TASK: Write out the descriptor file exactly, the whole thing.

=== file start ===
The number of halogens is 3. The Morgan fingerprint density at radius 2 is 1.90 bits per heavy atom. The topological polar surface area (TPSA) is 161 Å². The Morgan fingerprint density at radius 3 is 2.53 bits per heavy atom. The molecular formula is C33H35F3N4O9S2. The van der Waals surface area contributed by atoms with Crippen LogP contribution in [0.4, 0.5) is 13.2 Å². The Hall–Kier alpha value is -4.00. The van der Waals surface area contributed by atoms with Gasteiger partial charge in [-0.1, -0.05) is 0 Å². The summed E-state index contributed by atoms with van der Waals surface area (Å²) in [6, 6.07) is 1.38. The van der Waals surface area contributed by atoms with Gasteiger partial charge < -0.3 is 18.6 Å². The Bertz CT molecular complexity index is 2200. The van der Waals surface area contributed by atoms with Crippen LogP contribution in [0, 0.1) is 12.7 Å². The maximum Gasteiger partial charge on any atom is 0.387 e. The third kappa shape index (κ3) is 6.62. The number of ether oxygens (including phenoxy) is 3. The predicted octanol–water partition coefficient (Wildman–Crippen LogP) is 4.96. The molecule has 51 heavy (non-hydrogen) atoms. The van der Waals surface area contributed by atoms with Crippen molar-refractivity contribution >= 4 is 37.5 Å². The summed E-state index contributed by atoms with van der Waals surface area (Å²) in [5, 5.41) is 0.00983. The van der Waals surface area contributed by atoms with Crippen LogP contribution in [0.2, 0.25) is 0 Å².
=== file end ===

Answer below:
The number of halogens is 3. The Morgan fingerprint density at radius 2 is 1.90 bits per heavy atom. The topological polar surface area (TPSA) is 161 Å². The Morgan fingerprint density at radius 3 is 2.53 bits per heavy atom. The molecular formula is C33H35F3N4O9S2. The van der Waals surface area contributed by atoms with Crippen LogP contribution in [0.4, 0.5) is 13.2 Å². The Hall–Kier alpha value is -4.00. The van der Waals surface area contributed by atoms with Gasteiger partial charge in [-0.1, -0.05) is 0 Å². The summed E-state index contributed by atoms with van der Waals surface area (Å²) in [6, 6.07) is 1.38. The van der Waals surface area contributed by atoms with Gasteiger partial charge < -0.3 is 18.6 Å². The Bertz CT molecular complexity index is 2200. The van der Waals surface area contributed by atoms with Crippen LogP contribution in [0, 0.1) is 12.7 Å². The maximum Gasteiger partial charge on any atom is 0.387 e. The third kappa shape index (κ3) is 6.62. The number of ether oxygens (including phenoxy) is 3. The predicted octanol–water partition coefficient (Wildman–Crippen LogP) is 4.96. The molecule has 51 heavy (non-hydrogen) atoms. The van der Waals surface area contributed by atoms with Crippen molar-refractivity contribution >= 4 is 37.5 Å². The summed E-state index contributed by atoms with van der Waals surface area (Å²) in [5, 5.41) is 0.00983. The van der Waals surface area contributed by atoms with Crippen LogP contribution in [0.2, 0.25) is 0 Å².